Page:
5 Sep 2023 4:30 AM GMT
The arguments of the Union government and the other respondents in the Article 370 matter came to an end yesterday, on the fifteenth day of the Article 370 hearings before a Constitution Bench comprising CJI DY Chandrachud, Justices Sanjay Kishan Kaul, Sanjiv Khanna, BR Gavai, and Surya Kant. This also marked the commencement of the rejoinder arguments by the petitioner. Must View Jammu...
The arguments of the Union government and the other respondents in the Article 370 matter came to an end yesterday, on the fifteenth day of the Article 370 hearings before a Constitution Bench comprising CJI DY Chandrachud, Justices Sanjay Kishan Kaul, Sanjiv Khanna, BR Gavai, and Surya Kant. This also marked the commencement of the rejoinder arguments by the petitioner.
Must View Jammu And Kashmir Accession In Historical Context
At the outset, Senior Advocate Kapil Sibal contended that most of the arguments raised by the respondents were "unsolicited" and "without reference" to the arguments made by the petitioners. He clarified that no-one from the petitioners' side challenged the sovereignty of India. Continuing his course of submissions, he said–
"I was somewhat pained when one counsel argued that we respect the sentiments of people of Jammu and Kashmir but you must also respect our sentiments. We cannot reduce this case to an emotive, majoritarian interpretation of constitution of India. All residents in Jammu and Kashmir are citizens of India. If historically there is an Article which gives them certain rights, they're entitled to defend that as a matter of law. To say that you must respect our sentiments as if they're somebody else itself is creating a kind of chasm it shouldn't be creating."
Sibal then took the bench through the history of accession of Jammu and Kashmir with India to interpret Article 370 in its historical context. He stated that Jammu and Kashmir, unlike other princely states, had no links with India geographically and the two principles on basis of which accession had to take place was contiguity and population and the said decision had to be taken by ruler. Thus, in the historical context, one must note that what happened in Jammu and Kashmir was only to ensure that Jammu and Kashmir became an integral part of India.
Can Article 370 be placed above basic structure?
The senior advocate then asserted that the argument made by the respondents that the Parliament had plenary powers under the Constitution in its application to Jammu and Kashmir was incorrect as the power of Parliament to make laws with respect to Jammu and Kashmir was limited by Article 370. Thus, there was no such plenary power with the Parliament and it was for the council of ministers to decide what laws would apply to Jammu and Kashmir and not the Parliament. He stated that the same was to ensure that there was slow integration of Jammu and Kashmir to India through a process that was easy and allowed the two executives to communicate with each other. Sibal asserted that as per Article 370(3), the first step was for there to be a recommendation from the constituent assembly and it was after that the President could pass any order. "You can't reverse the order," he added.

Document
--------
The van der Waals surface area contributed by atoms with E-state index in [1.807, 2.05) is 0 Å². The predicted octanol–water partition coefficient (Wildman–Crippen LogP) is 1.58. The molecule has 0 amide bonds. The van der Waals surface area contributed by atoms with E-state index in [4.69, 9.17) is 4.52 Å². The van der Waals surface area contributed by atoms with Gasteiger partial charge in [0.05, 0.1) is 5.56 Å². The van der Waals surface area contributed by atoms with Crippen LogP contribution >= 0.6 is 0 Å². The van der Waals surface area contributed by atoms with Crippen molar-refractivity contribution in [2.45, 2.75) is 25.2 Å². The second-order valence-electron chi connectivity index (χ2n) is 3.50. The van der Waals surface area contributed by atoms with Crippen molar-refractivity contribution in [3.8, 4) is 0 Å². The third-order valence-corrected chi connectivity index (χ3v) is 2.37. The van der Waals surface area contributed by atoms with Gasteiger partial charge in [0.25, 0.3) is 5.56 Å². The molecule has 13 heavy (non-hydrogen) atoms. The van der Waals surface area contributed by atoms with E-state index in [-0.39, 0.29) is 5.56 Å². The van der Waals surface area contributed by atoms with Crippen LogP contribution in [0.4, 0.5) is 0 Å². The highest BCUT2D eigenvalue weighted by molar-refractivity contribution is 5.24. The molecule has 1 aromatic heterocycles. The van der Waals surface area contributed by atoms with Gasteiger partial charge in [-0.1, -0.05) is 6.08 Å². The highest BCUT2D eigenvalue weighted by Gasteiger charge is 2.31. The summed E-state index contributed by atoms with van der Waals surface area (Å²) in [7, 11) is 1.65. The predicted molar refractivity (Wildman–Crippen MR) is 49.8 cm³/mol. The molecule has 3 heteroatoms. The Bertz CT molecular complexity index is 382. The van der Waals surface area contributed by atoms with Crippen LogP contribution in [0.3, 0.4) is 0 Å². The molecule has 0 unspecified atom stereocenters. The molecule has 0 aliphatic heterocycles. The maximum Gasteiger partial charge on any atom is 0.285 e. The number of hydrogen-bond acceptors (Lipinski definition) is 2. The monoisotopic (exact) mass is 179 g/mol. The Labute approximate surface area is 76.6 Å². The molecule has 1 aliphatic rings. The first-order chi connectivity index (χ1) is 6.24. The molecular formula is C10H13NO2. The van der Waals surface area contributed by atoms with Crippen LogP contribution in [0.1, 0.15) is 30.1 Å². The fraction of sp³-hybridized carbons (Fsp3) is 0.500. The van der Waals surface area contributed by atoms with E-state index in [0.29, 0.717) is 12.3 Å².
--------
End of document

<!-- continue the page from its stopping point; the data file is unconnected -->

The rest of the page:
At this juncture, the CJI remarked that the Indian Constitution did not clarify what was to be done after the Jammu and Kashmir Constitution came into force and there was no express provision in that regard. Thus, he stated that in the context of there being no express provision for the process to be followed post the integration was over, there were certain 'silences' left in Article 370. To this, Sibal remarked–
"The Constitution has to be interpreted...we don't have to look at what the silences in the constitution are."
CJI then said–
"To accept your argument, we will have to read a further condition in the proviso that the recommendation of the Constituent Assembly has to be in the same terms as the action proposed to be taken by the President. But that's not there in the proviso."
Sibal responded that so far, the proviso had never been interpreted in the fashion that the Union was seeking to interpret. Justice Khanna was quick to retort by noting that such an occasion never arose before. CJI remarked–
"The sequitur of your submission on proviso to clause (3) is that once the constituent assembly has formulated the constitution of J&K, the proviso ceases to have an existence. In which case, 370 assumes a permanent character...So there is in our constitution a provision which lies above the basic structure?"
CJI pointed out that according to Article 368 as applicable to Jammu and Kashmir, the amending power of the Parliament cannot be applied with respect to Article 370. This was because the Constitution (Application to Jammu and Kashmir) Order of 1954 inserted a proviso to Article 368 stating "Provided further that no such amendment shall have effect in relation to the State of Jammu and Kashmir unless applied by order of the President under clause (1) of article 370". As a result, Article 370 was beyond the amending power of the Parliament. So, if 370(3) cannot be used to abrogate the Article without the recommendation of the J&K Constituent Assembly, which ceased to exist after 1957, it would mean that 370 cannot be touched at all.
Elaborating further, the CJI added–
"So you are saying power to amend the Article lies in the Article itself and so we are dealing with a provision which perhaps lies even higher than the basic structure doctrine."